Chicago Bear Roquan Smith wants out and the Cleveland Browns would be wise to consider him.
The Cleveland Browns linebacking corp isn’t great. It’s fine, it’s not a position of “need” but that doesn’t mean the position couldn’t use some upgrades. Your top three guys are Sione Takitaki, who’s a starter at best, Jeremiah Owusu-Koramoah who may be a Pro Bowler but doesn’t strike me as a franchise great, and Anthony Walker, a likable and solid player. None of them are Roquan Smith of the Chicago Bears, however.
The 25-year-old wants out of Chicago due to the front office there not “valuing” him. While I can’t speak to his value in Chicago, nor can I confidently say the Browns would do much better, I can say that as a player, he makes Cleveland better.
Smith is in the last year of his contract with Chicago and is due $9.8 million; none of which would affect Chicago’s cap space should they trade him. He’s absolutely a guy the Browns could use, as while he’s not a big blitzer, he tackles everything and everyone.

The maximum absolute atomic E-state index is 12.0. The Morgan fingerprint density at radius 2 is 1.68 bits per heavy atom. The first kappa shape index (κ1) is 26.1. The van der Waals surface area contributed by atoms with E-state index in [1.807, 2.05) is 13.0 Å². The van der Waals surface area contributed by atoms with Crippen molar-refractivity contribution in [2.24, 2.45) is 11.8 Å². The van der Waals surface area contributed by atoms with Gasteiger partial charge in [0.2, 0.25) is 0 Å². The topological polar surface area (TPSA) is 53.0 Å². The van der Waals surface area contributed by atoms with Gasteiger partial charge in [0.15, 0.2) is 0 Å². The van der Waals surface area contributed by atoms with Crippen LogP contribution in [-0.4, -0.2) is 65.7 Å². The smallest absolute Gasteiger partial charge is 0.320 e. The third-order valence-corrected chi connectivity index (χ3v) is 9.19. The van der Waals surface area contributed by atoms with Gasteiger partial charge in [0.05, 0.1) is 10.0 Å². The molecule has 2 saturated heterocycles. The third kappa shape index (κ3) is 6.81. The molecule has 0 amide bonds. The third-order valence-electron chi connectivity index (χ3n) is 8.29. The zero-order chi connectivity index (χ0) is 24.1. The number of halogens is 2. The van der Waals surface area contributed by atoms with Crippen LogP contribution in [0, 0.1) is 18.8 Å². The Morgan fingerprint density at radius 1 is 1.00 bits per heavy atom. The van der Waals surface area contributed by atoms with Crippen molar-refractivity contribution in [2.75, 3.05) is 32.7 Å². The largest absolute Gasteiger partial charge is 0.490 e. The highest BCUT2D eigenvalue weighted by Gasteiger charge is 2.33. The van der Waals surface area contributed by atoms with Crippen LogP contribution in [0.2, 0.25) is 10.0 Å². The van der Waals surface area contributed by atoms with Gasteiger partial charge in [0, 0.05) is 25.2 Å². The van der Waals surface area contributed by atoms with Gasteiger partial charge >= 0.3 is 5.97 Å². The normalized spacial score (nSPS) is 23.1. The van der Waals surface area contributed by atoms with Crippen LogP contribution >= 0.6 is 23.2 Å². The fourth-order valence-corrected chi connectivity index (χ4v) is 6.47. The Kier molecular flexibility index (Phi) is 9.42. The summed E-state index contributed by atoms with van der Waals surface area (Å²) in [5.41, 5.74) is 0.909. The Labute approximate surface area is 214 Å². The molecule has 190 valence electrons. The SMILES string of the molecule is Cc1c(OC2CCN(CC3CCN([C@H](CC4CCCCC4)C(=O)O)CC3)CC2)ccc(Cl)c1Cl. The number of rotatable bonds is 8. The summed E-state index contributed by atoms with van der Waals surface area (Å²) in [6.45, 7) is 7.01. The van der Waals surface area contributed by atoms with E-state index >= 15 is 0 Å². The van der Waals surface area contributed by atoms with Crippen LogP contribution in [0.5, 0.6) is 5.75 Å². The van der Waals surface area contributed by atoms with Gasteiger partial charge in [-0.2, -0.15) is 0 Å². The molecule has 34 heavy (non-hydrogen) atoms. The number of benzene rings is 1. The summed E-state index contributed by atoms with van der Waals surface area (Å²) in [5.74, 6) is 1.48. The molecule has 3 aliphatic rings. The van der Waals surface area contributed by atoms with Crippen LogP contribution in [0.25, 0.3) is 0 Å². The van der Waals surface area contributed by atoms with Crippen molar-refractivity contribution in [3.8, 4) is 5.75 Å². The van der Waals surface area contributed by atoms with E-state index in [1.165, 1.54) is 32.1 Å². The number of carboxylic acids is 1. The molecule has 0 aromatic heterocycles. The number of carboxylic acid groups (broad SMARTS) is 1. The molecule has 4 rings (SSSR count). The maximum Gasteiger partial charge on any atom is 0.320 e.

He’s Terry Tate, Office Linebacker but on a football field. And with presumably less impressive trash talk.
The Cleveland Browns have the assets and cap space to make the deal for Roquan Smith
The Cleveland Browns may not have first-round picks for the next two seasons, but they have some assets that could help the Bears, enough to look past the first-round pick or lack thereof.
With Kareem Hunt asking for a trade, he makes the most sense to throw into the trade, especially since the Bears will be relying on David Montgomery and the rushing game now more than ever. Getting Hunt only gives Montgomery a rest but gives the Bears another playmaker to lean on instead of making second-year-pro Justin Fields do everything.
Now, giving up Donovan Peoples-Jones may seem to be a bit much on top of the two-draft picks and Hunt, but I don’t think Peoples-Jones is the guy so many think he is, and I’d rather trade him with his value at its peak than realize in a year or two that he won’t even get a second-contract form us, let alone a late-round pick.
Now, no deal can be made in my opinion without Smith agreeing to a contract extension. I’m not giving up a Top 20 running back and my second starter at receiver for a guy who’s leaving at the end of the season. I want a five-year deal for Smith, and then we’ll talk turkey.